Mike Brady: ‘Producer groups are not the answer to beef farmers’ woes’


Mike Brady: ‘Producer groups are not the answer to beef farmers’ woes’

Agricultural consultant, Mike Brady.
Agricultural consultant, Mike Brady.
The future for Irish beef could lie in producing premium products for global markets

There are almost 140,000 farmers in the Republic of Ireland – many different characters running many different types of farm enterprises. But they all have one thing in common – they all produce food.

Ireland’s agri-food and drinks industry operates in the global economy because with a population of 4.8 million people, we produce enough food to feed over 40 million. Exporting food for sale is a necessity for the success of our industry.

Ireland was recently deemed the most food secure nation on the planet in the 6th Global Food Security Index produced by the Economist Intelligence Unit, so we must be doing something right.

There are two ways to be competitive in the global food economy:

Being the lowest-cost producer of a commodity produce;

Providing the market with a superior product which is unique in terms of quality, special features or after-sales service.

However, there is a long chain between the farmer and the ultimate consumer of the food product.

For example, the beef on one’s dinner plate can move through six or more links in the food chain before it is consumed: farmers, cattle dealers, factory or butcher, food distributor and retailers.

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Every link in the chain is a business, businesses must make profit to survive and prosper. But how much profit is left at the end of the chain when it comes to the primary producer – the farmer?

Again, taking beef as an example, ‘not a lot of profit’ is the evidenced-based answer to this question.

The current depressed price of beef has brought the concept of ‘producer groups’ back into focus for the industry.

Producer groups are defined as follows: “Individual farmers, who on their own initiative, group up to establish a stronger marketing strategy, thus improvising on the competitiveness and value of their produce.”


Increased profit

The first and foremost aim of a farmer producer group is to make more profit by obtaining a higher price for their produce.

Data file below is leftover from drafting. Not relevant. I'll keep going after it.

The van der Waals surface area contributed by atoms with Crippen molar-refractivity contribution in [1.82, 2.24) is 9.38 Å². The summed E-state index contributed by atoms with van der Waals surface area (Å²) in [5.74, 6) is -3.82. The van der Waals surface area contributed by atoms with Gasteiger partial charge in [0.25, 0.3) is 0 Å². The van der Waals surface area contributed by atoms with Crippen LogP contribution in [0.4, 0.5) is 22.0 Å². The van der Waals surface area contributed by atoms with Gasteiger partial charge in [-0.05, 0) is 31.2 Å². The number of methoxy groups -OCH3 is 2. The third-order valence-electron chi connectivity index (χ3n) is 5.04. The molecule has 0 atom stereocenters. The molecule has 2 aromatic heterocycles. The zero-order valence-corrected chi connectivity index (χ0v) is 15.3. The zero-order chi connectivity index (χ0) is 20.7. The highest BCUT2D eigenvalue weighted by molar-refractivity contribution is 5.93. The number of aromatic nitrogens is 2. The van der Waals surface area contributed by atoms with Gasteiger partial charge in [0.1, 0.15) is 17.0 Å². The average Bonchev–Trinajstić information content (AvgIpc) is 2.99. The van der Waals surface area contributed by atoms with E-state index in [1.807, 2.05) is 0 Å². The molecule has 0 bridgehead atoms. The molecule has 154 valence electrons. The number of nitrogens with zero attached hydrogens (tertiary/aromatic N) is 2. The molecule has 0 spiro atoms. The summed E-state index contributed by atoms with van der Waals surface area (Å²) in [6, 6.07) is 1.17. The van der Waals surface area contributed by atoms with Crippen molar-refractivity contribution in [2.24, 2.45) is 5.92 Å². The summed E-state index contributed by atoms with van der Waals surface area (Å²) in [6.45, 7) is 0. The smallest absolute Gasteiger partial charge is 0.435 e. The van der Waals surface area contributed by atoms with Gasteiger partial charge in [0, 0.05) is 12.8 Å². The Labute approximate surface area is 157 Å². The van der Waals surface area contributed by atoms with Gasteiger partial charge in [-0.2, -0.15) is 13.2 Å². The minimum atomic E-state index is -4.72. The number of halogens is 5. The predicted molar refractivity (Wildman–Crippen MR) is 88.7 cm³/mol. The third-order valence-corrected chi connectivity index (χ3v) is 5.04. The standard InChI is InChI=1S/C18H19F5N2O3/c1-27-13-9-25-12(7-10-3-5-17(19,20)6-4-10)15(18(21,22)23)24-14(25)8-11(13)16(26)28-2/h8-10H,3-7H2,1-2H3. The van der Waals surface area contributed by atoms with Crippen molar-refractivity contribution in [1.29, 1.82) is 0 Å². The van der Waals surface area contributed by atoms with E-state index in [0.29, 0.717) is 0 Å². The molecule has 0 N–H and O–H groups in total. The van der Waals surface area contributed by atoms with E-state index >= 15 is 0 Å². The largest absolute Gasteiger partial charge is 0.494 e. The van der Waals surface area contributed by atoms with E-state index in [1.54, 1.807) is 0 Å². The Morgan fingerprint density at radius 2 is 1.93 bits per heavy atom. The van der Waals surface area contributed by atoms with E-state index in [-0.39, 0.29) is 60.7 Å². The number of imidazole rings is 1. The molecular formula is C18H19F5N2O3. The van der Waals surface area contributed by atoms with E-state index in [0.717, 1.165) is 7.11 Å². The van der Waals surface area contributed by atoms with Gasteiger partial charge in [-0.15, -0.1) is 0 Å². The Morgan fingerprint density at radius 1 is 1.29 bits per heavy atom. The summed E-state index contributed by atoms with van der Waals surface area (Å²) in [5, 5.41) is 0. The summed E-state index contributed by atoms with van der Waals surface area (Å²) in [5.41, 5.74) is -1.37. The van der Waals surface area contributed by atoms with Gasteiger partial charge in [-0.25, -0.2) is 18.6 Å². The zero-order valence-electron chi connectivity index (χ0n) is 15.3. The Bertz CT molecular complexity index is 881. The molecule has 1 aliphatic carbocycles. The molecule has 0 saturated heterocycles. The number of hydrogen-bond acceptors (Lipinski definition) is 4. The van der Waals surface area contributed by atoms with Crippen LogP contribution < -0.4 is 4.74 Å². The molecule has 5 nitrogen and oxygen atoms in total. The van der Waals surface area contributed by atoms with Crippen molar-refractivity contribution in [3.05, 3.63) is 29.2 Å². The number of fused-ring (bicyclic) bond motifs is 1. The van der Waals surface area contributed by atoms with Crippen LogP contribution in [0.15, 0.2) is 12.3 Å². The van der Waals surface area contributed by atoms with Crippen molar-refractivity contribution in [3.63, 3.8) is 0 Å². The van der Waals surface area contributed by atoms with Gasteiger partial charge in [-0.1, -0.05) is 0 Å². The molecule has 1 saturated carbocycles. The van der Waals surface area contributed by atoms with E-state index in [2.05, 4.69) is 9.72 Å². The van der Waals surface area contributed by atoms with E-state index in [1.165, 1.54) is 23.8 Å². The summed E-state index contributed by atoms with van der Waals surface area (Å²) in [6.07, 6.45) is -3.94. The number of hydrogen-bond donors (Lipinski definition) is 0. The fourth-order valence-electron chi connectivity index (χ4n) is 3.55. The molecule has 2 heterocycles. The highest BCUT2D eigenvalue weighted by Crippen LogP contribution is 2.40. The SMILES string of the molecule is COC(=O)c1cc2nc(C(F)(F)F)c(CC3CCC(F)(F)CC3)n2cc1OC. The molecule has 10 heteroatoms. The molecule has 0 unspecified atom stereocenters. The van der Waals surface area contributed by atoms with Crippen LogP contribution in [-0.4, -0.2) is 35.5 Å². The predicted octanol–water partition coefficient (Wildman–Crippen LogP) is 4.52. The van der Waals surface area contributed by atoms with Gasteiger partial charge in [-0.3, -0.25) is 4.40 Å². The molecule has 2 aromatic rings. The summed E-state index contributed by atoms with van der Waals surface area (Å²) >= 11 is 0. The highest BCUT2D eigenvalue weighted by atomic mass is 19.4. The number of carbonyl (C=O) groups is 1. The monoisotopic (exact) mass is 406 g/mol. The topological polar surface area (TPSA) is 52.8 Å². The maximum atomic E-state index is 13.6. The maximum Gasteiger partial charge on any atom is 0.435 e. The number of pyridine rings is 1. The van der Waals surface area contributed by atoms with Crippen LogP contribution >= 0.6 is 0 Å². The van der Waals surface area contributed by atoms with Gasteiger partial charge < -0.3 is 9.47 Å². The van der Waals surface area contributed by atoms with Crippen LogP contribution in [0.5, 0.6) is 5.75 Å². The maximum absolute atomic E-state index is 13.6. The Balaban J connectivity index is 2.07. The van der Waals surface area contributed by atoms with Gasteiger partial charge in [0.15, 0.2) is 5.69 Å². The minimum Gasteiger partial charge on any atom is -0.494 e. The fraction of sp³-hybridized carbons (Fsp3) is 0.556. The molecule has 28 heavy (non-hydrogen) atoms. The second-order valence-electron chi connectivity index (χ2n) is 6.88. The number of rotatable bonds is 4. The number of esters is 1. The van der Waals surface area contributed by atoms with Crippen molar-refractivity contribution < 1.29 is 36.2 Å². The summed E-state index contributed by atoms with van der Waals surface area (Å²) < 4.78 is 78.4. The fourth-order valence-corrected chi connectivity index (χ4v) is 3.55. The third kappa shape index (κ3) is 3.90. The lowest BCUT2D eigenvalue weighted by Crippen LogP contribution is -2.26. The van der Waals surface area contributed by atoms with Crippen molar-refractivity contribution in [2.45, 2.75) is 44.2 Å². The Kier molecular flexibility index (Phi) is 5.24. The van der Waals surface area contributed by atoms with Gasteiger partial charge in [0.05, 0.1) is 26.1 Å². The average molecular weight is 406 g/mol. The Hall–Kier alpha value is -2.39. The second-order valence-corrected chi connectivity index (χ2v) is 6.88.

Consistent quality

A well-run producer group with a clear focus will produce a consistent quality product.

Team support

A team is better than the sum of its parts. A vibrant producer group can evoke a sense of pride and belonging, which can both motivate and inspire members.

Create a brand

A successfully marketed product can become an established brand. This can create value for the business or producer group to the benefit of all its members.


Not farmer controlled

A producer group must be for farmers and controlled by farmers so that it is clear in its vision, mission and focus. A producer group which is set up and controlled by other links in the food chain can have a different focus to that of the primary producer. Always ask the question: who set up this group and why?

Farmer limits

Farmers want to farm – they are often limited in time and expertise to run producer groups. Groups often do not invest in employing or contracting the correct experts for the business. Such groups are doomed to failure.


Being a producer group member is just like being in a sports team. You must be loyal, committed, enjoy the good times and weather the bad times. Many farmers are independently minded and are not suited to such groups.

In Ireland, we have a very strong history in co-operation in the dairy sector. Creameries at a crossroads have successfully grown into national and even international businesses.

The strong co-operative presence for milk processing and marketing in the dairy industry is often cited as one of the reasons why Irish dairying is so profitable in comparison to the beef sector, where the processing is primarily privately owned.

This argument is supported by the fact that dairy farmers in the UK don’t appear to be as prosperous as their Irish neighbours. Milk processing there is also primarily privately owned.

However, I believe the reason for the vast difference in profitability at farmer level between dairy and beef in Ireland is much more basic than who owns the processing and marketing rights.

The reason goes right back to the two ways to be competitive in the global food economy stated earlier:

  • Being the lowest cost producer of a commodity produce;
  • Providing the market with a superior product which is unique in terms of quality, special features or after-sales service.

There are many products produced from milk, i.e. butter, cheese, milk powder, ice cream etc, which comfortably meet these two criteria. We produce commodities and niche products which are international bestsellers.

Unfortunately, the same cannot be said for beef and beef products.

We cannot produce beef as cheaply as Brazilian or Australian farmers and products unique in terms of quality are few and far between.

Therefore, there is less profit to go back up the food chain to the primary producer – the beef farmer.

Will producer groups resolve this problem? It is difficult to see this happening in the global economy for commodity beef. The domestic market in Ireland is too small for superior niche products, so can we produce superior niche products for the global market?

I genuinely don’t know the answer to this question, but surely research and development will deliver the best odds of developing a global superior niche product from beef, not producer groups.

Mike Brady is Managing Director at Brady Group agricultural consultants & land agents; email: [email protected]

Indo Farming


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